0207waterCouchHear EPD director Carol Couch give her predictions for the next few months on Lake Lanier.
0207WaterPerdueHear Gov. Sonny Perdue speak about the impact of drought restrictions on businesses.
Also on Wednesday, Perdue announced that the current moratorium on the filling of swimming pools, banned under the outdoor watering restrictions, will be eased. The state will allow limited filling of pools.
The news on pools was welcomed by Melvin Cooper, director of the Gainesville Parks and Recreation agency.
"We were at the point where we needed to make a decision about Green Street Pool," Cooper said. "This is really good news, and we will start right away getting the pool ready to open this summer."
At the same time, the agency is preparing for the July opening of the Frances Meadows aquatic center in the New Holland area.
Perdue announced the news for the nursery and landscaping industries at a breakfast meeting of the Georgia Agribusiness Council.
"This industry (landscaping) did more than its share," Perdue said. "It bore a lot of the brunt of the conservation measures last fall. They can do that temporarily, but it’s wrong to put most of that burden on one industry."
At the same time, Perdue said he is going to allow hand-watering for up to 25 minutes per day on an odd-even basis for plants and gardens. The outdoor watering restrictions were first implemented in September.
Use of sprinklers and sprinkler systems still will continue to be prohibited, except in the case of new professional installations.
"Georgians have demonstrated their dedication to a culture of conservation," Perdue said. "It is important to continue to encourage conservation with the 10 percent reduction, which I believe we can achieve while also supporting industries that are so essential to our state."
The governor said the state will continue the 10 percent monthly reduction based on an average of the usage during April through September, 2007.
The specifics announced by Perdue:
Hand watering will be allowed for 25 minutes per day on an odd-even schedule between midnight and 10 a.m. Odd numbered addresses can water on Tuesday, Thursday and Sunday. Even numbered addresses can water Monday, Wednesday and Saturday. Hand watering is defined as one person with one garden hose with a spray nozzle that shuts off when it is released.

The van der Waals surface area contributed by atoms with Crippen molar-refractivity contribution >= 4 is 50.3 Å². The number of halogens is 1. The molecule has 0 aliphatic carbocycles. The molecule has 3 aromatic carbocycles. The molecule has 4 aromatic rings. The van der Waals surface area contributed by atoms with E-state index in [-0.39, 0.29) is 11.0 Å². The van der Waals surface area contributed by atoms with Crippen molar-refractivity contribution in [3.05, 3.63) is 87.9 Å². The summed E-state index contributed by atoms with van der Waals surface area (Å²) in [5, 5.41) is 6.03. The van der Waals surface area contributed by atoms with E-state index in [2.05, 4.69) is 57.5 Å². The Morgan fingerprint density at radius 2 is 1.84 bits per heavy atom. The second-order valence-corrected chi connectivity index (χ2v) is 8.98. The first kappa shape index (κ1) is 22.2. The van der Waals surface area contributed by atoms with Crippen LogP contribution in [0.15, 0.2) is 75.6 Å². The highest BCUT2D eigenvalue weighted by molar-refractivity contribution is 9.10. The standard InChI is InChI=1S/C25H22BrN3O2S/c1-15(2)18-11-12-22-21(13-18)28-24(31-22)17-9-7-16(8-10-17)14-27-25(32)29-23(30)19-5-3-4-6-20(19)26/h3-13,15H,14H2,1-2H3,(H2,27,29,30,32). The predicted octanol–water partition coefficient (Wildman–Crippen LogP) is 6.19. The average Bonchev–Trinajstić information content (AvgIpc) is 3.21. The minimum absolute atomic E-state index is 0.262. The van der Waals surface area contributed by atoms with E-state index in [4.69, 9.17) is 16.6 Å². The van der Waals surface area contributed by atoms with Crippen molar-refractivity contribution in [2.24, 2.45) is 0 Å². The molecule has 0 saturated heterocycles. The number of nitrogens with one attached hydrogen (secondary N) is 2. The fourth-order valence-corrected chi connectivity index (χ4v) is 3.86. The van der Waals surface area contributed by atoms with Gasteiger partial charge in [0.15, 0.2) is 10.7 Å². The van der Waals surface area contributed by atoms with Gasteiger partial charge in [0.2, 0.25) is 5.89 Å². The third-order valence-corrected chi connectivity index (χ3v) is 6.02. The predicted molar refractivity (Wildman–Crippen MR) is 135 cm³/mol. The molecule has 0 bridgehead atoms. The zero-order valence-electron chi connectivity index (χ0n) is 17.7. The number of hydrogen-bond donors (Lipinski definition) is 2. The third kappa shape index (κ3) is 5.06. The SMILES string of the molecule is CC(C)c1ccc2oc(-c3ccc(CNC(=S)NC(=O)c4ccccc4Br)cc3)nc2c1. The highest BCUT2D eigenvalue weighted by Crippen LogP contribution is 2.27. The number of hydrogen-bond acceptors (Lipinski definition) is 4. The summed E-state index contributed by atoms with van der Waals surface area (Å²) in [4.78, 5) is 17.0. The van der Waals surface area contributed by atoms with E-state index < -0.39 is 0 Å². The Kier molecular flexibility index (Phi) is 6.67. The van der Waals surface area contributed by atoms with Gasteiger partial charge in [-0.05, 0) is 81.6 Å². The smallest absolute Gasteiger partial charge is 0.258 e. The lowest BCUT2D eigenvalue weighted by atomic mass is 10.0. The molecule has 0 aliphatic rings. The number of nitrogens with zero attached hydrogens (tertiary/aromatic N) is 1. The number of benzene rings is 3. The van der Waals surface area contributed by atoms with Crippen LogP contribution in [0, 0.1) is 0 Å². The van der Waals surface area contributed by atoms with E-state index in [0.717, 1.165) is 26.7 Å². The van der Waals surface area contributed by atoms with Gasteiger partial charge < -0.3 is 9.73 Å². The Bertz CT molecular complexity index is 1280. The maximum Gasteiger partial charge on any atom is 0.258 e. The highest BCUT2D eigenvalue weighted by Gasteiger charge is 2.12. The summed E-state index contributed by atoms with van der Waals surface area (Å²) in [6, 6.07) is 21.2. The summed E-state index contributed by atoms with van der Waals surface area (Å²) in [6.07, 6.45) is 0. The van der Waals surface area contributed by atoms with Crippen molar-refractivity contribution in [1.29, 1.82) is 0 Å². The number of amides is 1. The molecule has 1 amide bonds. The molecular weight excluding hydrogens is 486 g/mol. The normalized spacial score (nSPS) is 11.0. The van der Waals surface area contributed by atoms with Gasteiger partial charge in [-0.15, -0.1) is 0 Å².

New professionally installed landscapes can be watered up to three days a week from midnight to 10 a.m. for a period of 10 weeks based on the odd/even schedule. The new schedule will help ensure the survival of new landscape without requiring more water than what is being used under the current 30-day exemption.
Anyone wishing to water new professionally installed landscape must register with the Outdoor Water Use Registration Program. The program will be hosted on the Urban Agricultural Council Web site at www.urbanagcouncil.com beginning April 1, when the outdoor watering exemptions take effect. Georgians may also contact their county extension agents for assistance in getting registered.
Scott Angle, dean of the University of Georgia College of Agriculture and Environmental Sciences, said Perdue’s action was both timely and needed.
"It’s a critical time right now," Angle said. "If this announcement had been made two or three weeks later, it may have been too late. We’re going into the spring planting season and nurseries are beginning to order plants."
Angle said the state has lost a considerable portion of the nursery and landscaping industry as a result of the drought.
"If they had gone through another spring season, which is Christmastime to the nursery industry, with no sales, another large segment would be out of business," he said.
Angle said the governor’s action will help an industry that is "on the ropes."
Georgia is suffering through the worst drought in its history, and Lake Lanier, a primary water source for Hall County, Atlanta and many other areas, has taken a serious hit. Recent rains have kept the lake from dropping any further, but the lake is far from full.
Carol Couch, director of the Georgia Environmental Protection Division, told members of the House Natural Resources Committee that with normal rainfall, it could take four years for Lanier to return to full pool.
Though the lake is 20 feet below its normal full pool of 1,071 feet above sea level, it held steady at about 1,051 feet throughout January. The U.S. Army Corps of Engineers projects that it will remain at 1,051 at least through the end of February, if current weather patterns persist.